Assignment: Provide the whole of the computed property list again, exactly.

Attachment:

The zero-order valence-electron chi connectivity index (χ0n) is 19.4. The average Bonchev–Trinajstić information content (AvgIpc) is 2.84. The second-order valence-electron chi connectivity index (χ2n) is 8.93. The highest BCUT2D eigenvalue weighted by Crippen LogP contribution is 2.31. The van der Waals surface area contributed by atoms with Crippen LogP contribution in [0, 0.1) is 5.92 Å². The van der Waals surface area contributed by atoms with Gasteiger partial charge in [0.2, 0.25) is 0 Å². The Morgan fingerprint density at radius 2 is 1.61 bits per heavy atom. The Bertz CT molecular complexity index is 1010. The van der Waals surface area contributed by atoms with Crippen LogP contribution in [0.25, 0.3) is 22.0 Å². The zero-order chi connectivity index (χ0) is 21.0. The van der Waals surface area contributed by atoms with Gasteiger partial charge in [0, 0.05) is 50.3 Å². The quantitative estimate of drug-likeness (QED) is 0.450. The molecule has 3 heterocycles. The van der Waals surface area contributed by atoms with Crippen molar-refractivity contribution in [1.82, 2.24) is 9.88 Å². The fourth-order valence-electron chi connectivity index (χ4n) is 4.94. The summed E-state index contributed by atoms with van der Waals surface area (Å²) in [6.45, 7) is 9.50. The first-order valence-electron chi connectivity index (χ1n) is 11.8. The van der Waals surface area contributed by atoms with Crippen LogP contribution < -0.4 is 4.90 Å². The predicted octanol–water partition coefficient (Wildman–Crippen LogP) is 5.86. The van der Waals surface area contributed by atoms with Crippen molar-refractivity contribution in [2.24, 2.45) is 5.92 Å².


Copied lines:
The zero-order valence-electron chi connectivity index (χ0n) is 19.4. The average Bonchev–Trinajstić information content (AvgIpc) is 2.84. The second-order valence-electron chi connectivity index (χ2n) is 8.93. The highest BCUT2D eigenvalue weighted by Crippen LogP contribution is 2.31. The van der Waals surface area contributed by atoms with Crippen LogP contribution in [0, 0.1) is 5.92 Å². The van der Waals surface area contributed by atoms with Gasteiger partial charge in [0.2, 0.25) is 0 Å². The Morgan fingerprint density at radius 2 is 1.61 bits per heavy atom. The Bertz CT molecular complexity index is 1010. The van der Waals surface area contributed by atoms with Crippen LogP contribution in [0.25, 0.3) is 22.0 Å². The zero-order chi connectivity index (χ0) is 21.0. The van der Waals surface area contributed by atoms with Gasteiger partial charge in [0, 0.05) is 50.3 Å². The quantitative estimate of drug-likeness (QED) is 0.450. The molecule has 3 heterocycles. The van der Waals surface area contributed by atoms with Crippen molar-refractivity contribution in [1.82, 2.24) is 9.88 Å². The fourth-order valence-electron chi connectivity index (χ4n) is 4.94. The summed E-state index contributed by atoms with van der Waals surface area (Å²) in [6.45, 7) is 9.50. The first-order valence-electron chi connectivity index (χ1n) is 11.8. The van der Waals surface area contributed by atoms with Crippen LogP contribution < -0.4 is 4.90 Å². The predicted octanol–water partition coefficient (Wildman–Crippen LogP) is 5.86. The van der Waals surface area contributed by atoms with Crippen molar-refractivity contribution in [2.24, 2.45) is 5.92 Å².